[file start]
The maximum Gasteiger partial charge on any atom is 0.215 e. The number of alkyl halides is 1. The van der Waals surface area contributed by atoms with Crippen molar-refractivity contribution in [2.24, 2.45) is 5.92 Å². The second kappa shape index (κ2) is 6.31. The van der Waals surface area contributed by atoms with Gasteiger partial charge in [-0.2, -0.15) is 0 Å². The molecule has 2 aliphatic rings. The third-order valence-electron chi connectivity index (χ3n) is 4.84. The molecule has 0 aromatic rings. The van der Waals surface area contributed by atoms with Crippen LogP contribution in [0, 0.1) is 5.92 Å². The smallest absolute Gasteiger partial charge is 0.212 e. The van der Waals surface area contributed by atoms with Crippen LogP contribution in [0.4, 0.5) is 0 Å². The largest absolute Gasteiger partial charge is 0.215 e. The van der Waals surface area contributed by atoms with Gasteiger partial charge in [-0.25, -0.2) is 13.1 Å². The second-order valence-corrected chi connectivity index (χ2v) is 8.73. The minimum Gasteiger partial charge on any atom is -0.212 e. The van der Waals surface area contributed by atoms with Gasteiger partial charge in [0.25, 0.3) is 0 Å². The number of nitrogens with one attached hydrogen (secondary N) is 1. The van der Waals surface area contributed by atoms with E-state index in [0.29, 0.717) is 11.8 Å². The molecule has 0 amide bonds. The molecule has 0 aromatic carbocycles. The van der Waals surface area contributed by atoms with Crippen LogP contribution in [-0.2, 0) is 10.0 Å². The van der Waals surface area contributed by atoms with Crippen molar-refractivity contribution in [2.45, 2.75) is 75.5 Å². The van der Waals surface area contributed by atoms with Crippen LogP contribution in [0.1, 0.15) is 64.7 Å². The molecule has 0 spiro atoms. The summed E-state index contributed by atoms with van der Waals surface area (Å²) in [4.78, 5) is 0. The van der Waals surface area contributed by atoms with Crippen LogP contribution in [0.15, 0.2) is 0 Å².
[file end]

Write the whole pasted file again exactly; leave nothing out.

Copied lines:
The maximum Gasteiger partial charge on any atom is 0.215 e. The number of alkyl halides is 1. The van der Waals surface area contributed by atoms with Crippen molar-refractivity contribution in [2.24, 2.45) is 5.92 Å². The second kappa shape index (κ2) is 6.31. The van der Waals surface area contributed by atoms with Gasteiger partial charge in [-0.2, -0.15) is 0 Å². The molecule has 2 aliphatic rings. The third-order valence-electron chi connectivity index (χ3n) is 4.84. The molecule has 0 aromatic rings. The van der Waals surface area contributed by atoms with Crippen LogP contribution in [0, 0.1) is 5.92 Å². The smallest absolute Gasteiger partial charge is 0.212 e. The van der Waals surface area contributed by atoms with Crippen LogP contribution in [0.4, 0.5) is 0 Å². The largest absolute Gasteiger partial charge is 0.215 e. The van der Waals surface area contributed by atoms with Gasteiger partial charge in [-0.25, -0.2) is 13.1 Å². The second-order valence-corrected chi connectivity index (χ2v) is 8.73. The minimum Gasteiger partial charge on any atom is -0.212 e. The van der Waals surface area contributed by atoms with Gasteiger partial charge in [0.25, 0.3) is 0 Å². The number of nitrogens with one attached hydrogen (secondary N) is 1. The van der Waals surface area contributed by atoms with E-state index in [0.29, 0.717) is 11.8 Å². The molecule has 0 amide bonds. The molecule has 0 aromatic carbocycles. The van der Waals surface area contributed by atoms with Crippen LogP contribution in [-0.2, 0) is 10.0 Å². The van der Waals surface area contributed by atoms with Crippen molar-refractivity contribution in [2.45, 2.75) is 75.5 Å². The van der Waals surface area contributed by atoms with Crippen LogP contribution in [0.1, 0.15) is 64.7 Å². The molecule has 0 spiro atoms. The summed E-state index contributed by atoms with van der Waals surface area (Å²) in [4.78, 5) is 0. The van der Waals surface area contributed by atoms with Crippen LogP contribution in [0.15, 0.2) is 0 Å².